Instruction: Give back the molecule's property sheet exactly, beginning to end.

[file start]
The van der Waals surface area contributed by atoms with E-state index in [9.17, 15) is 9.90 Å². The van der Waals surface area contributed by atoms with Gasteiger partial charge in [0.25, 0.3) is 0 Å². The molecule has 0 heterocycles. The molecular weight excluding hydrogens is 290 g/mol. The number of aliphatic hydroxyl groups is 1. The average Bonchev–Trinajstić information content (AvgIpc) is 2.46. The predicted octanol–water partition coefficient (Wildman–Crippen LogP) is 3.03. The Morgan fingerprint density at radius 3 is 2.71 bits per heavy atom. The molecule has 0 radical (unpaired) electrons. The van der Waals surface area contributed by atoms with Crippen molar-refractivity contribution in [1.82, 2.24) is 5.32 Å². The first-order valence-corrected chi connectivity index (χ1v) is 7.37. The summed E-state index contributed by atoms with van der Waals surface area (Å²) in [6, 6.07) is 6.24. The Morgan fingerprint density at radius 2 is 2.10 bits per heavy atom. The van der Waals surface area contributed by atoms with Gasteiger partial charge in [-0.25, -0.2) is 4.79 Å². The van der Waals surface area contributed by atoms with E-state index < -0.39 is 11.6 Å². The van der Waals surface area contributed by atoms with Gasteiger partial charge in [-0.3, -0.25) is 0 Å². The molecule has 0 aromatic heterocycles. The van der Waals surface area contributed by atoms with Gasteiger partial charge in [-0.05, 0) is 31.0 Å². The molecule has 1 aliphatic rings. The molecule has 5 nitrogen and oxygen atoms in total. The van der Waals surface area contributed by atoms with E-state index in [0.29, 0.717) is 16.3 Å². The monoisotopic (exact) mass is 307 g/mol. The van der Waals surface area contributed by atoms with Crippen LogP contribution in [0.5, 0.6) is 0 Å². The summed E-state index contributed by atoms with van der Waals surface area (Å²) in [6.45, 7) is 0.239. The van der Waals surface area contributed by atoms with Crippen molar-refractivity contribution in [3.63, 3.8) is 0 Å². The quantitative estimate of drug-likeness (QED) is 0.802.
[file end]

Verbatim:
The van der Waals surface area contributed by atoms with E-state index in [9.17, 15) is 9.90 Å². The van der Waals surface area contributed by atoms with Gasteiger partial charge in [0.25, 0.3) is 0 Å². The molecule has 0 heterocycles. The molecular weight excluding hydrogens is 290 g/mol. The number of aliphatic hydroxyl groups is 1. The average Bonchev–Trinajstić information content (AvgIpc) is 2.46. The predicted octanol–water partition coefficient (Wildman–Crippen LogP) is 3.03. The Morgan fingerprint density at radius 3 is 2.71 bits per heavy atom. The molecule has 0 radical (unpaired) electrons. The van der Waals surface area contributed by atoms with Crippen molar-refractivity contribution in [1.82, 2.24) is 5.32 Å². The first-order valence-corrected chi connectivity index (χ1v) is 7.37. The summed E-state index contributed by atoms with van der Waals surface area (Å²) in [6, 6.07) is 6.24. The Morgan fingerprint density at radius 2 is 2.10 bits per heavy atom. The van der Waals surface area contributed by atoms with Gasteiger partial charge in [-0.25, -0.2) is 4.79 Å². The van der Waals surface area contributed by atoms with E-state index < -0.39 is 11.6 Å². The van der Waals surface area contributed by atoms with Gasteiger partial charge in [-0.3, -0.25) is 0 Å². The molecule has 0 aromatic heterocycles. The van der Waals surface area contributed by atoms with Gasteiger partial charge in [-0.05, 0) is 31.0 Å². The molecule has 1 aliphatic rings. The molecule has 5 nitrogen and oxygen atoms in total. The van der Waals surface area contributed by atoms with E-state index in [0.29, 0.717) is 16.3 Å². The monoisotopic (exact) mass is 307 g/mol. The van der Waals surface area contributed by atoms with Crippen LogP contribution in [0.5, 0.6) is 0 Å². The summed E-state index contributed by atoms with van der Waals surface area (Å²) in [6.45, 7) is 0.239. The van der Waals surface area contributed by atoms with Crippen molar-refractivity contribution in [3.63, 3.8) is 0 Å². The quantitative estimate of drug-likeness (QED) is 0.802.